Life after the ’hood: Perko got a bachelor’s degree in building construction from the University of Washington and an MBA from the University of Michigan.
He served in the Peace Corps in Togo, Africa from 1986 to 1989, then his work life hopscotched between nonprofits and the business world, including stints with Catholic Relief Services, the World Bank and Manito Construction in California.
Earlier this year, he was named executive director of Extollo International, a Christian humanitarian organization with a mission to train local populations in the building of structurally sound homes and schools.
McGonigle graduated in 1983 from the University of Washington’s College of Architecture and Urban Planning with an emphasis in construction management, and worked in Seattle until his return to Spokane in 1991.
In 1999, he formed SRM Development with John Stone, Bryan Stone and Jim Rivard. The company has developed more than $1 billion worth of residential projects in cities throughout the West with a focus on retirement and mixed-use living.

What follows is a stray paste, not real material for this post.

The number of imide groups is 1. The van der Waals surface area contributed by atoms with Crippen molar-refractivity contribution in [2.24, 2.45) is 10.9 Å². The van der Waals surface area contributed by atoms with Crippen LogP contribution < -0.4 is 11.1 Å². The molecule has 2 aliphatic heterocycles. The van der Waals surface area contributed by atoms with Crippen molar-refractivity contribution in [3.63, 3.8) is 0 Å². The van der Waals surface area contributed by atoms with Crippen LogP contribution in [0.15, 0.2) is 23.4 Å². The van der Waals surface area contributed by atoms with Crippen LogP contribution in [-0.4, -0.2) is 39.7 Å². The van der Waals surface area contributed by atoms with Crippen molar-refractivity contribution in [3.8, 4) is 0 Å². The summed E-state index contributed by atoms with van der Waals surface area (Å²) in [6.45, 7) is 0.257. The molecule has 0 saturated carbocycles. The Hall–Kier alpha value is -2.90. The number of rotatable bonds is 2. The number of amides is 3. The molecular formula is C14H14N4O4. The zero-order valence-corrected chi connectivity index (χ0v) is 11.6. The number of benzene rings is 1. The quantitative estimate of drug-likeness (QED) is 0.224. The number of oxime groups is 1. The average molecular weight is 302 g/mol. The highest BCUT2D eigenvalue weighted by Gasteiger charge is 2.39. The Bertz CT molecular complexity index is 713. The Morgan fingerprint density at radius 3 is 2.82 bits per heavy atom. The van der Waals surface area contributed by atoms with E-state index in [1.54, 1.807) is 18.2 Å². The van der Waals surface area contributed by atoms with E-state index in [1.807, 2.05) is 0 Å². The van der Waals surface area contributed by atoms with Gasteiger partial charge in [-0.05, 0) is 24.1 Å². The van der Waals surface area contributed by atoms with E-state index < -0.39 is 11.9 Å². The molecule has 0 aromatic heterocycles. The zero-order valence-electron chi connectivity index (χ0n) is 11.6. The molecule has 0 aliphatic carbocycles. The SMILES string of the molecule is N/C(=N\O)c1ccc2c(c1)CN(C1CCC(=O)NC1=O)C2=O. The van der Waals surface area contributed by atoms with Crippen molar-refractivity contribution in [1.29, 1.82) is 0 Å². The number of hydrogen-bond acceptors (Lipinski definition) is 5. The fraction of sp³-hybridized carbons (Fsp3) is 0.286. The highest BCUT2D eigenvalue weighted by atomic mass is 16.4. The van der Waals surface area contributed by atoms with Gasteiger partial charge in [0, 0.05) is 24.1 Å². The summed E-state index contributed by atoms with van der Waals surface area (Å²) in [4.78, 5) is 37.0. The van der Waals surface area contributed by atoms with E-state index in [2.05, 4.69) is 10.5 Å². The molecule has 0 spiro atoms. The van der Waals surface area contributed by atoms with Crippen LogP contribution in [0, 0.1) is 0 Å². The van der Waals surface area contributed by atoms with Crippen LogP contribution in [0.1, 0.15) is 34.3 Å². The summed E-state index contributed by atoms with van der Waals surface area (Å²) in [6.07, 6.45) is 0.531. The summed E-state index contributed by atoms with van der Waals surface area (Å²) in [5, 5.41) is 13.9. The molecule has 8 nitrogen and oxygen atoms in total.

Lifelong lessons from the neighborhood:
• Hard work. Perko and McGonigle saw their fathers work long hours, and their mothers doing double duty at home.
“The mothers deserve a ton of credit,” McGonigle said. “They managed the chaos and provided endless love for us. We would go over and Mrs. Perko would be making sandwiches and just make six more.”
The teens in the neighborhood all worked summer jobs. McGonigle and his brother, Mike, had a Spokesman-Review paper route and soon gained neighborhood fame for delivering the papers by 4:30 every morning while fighting with each other the entire route.